Are we doing enough to get everyone -- IT and business professional alike -- geared up for the data analytics-driven economy ahead of us? No way. However, the Covid-19 crisis, with its massive pressure on organizations to digitally transform overnight, has caused business leaders to step up their training in critical technology areas.
That's the key takeaway from a survey of 937 professionals, released by Netwrix, which tracked changes in IT priorities as a result of the crisis. The study, conducted in June 2020, showed that the IT skills shortage requires organizations to prioritize investment in IT staff education. The share of CIOs and IT directors that plan to invest in IT education has almost doubled since the onset of the crisis, from 20% in late 2019 to 38% now. In addition, with hiring freezes in place at many organizations, 31% of respondents see educating their current IT pros as a great option for addressing the skills shortage.
Still, we're a long way off from investing in or supporting the development of AI skills employers need for the years ahead. The Bipartisan Policy Center, a research arm of the U.S. Congress, just issued a report that stresses the need for greater AI education and training so public and private-sector organizations can stay ahead in the global economy. "Closing the AI talent gap requires a targeted approach to training, recruiting, and retaining skilled workers. This AI talent should ideally have a multidisciplinary skill set that includes ethics."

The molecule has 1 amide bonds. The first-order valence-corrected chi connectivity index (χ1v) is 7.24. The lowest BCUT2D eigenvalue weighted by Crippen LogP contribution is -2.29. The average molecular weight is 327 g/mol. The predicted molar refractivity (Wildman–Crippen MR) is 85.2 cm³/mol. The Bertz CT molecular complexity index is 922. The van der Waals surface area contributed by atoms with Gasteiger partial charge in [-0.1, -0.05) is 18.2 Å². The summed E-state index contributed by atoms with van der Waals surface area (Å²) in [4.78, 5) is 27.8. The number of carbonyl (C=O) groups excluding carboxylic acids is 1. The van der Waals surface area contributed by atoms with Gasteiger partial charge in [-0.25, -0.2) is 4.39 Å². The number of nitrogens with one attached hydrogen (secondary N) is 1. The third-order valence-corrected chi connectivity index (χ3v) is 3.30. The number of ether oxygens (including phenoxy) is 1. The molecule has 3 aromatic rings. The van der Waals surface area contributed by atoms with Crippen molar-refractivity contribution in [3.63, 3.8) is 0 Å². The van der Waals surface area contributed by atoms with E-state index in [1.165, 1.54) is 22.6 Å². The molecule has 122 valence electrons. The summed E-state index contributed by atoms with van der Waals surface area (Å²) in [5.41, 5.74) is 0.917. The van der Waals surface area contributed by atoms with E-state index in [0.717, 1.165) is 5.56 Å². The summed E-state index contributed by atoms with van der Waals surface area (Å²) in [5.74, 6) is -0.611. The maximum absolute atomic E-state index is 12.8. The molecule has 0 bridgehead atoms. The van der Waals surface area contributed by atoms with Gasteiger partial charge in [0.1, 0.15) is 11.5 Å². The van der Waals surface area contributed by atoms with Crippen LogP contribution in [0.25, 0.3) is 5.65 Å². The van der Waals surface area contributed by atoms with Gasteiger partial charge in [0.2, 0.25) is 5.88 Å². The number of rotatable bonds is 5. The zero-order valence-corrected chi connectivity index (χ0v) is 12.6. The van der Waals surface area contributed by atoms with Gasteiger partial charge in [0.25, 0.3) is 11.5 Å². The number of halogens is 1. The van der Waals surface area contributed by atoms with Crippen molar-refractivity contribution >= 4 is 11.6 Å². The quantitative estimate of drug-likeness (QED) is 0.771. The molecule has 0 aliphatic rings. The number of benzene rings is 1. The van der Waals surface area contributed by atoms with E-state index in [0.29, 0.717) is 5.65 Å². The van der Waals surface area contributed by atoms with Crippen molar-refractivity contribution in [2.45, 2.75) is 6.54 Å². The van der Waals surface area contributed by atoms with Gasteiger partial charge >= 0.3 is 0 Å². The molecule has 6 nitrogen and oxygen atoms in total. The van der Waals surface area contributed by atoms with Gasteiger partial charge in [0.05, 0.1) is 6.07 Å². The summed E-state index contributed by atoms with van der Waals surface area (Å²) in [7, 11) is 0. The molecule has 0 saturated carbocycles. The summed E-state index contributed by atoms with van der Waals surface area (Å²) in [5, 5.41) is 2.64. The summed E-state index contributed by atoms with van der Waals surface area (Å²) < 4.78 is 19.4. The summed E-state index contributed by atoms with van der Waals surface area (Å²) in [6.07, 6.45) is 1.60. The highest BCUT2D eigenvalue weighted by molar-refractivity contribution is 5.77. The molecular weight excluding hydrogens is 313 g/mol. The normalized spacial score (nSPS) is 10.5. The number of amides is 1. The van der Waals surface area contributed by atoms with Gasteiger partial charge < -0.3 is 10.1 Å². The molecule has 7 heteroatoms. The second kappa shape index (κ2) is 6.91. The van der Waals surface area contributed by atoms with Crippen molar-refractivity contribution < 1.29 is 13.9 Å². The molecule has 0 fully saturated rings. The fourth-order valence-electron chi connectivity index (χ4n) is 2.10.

Competition for AI-skilled professionals is not limited to just technology companies, the report adds. It's "spanning almost all industries as businesses seek to leverage the strengths of AI. For instance, in the race to manufacture self-driving cars, the auto industry competes with Silicon Valley for the same experts."
The good news is that those professionals seeking to build up their AI resumes need not wait for corporate and government actions. There are many free or low-cost resources available from the world's leading universities that cover many key aspects of AI, machine learning, deep learning and natural language processing.
Lukas Spranger, a data scientist and software engineer, has been compiling a growing list of online courses over at the KDNuggets site. These include the following:
- Machine learning (Stanford University): Introductory course covers classic techniques.
- Introduction to Artificial Intelligence (University of California Berkeley): Covers everything pertaining to understanding AI.
- Natural Language Processing with Deep Learning (Stanford): Modern NLP techniques.
- Emerging Challenges in Deep Learning (Simons Institute): A series covering topics such as "efficient deep learning with humans in the loop," "aligning ML objectives with human values," "is deeper better when shallow is good?"
- ECE AI Seminar Series (New York University): A series covering topics such as "obstacles to progress in deep learning and AI," "The AI trinity: data + infrastructure + algorithms"
Interestingly, along with the courses mentioned above, there is also a no-code way to deploy an AI model -- that is, without writing a single line of code by employing open-source and cloud-based resources. In a recent post, Francesco Palma walks through a process for classifying pictures of flowers, using Giotto, a no-code AI platform.
The bottom line is that demand for advanced technology skills will keep growing as organizations increasingly rely on technology and digital resources to compete in an incredibly fierce global economy. Bachelors and masters degrees earned in one's twenties will only go so far -- what is happening is people will be assembling their own skillsets through ongoing learning, available through an abundance of online courses and skills refreshes.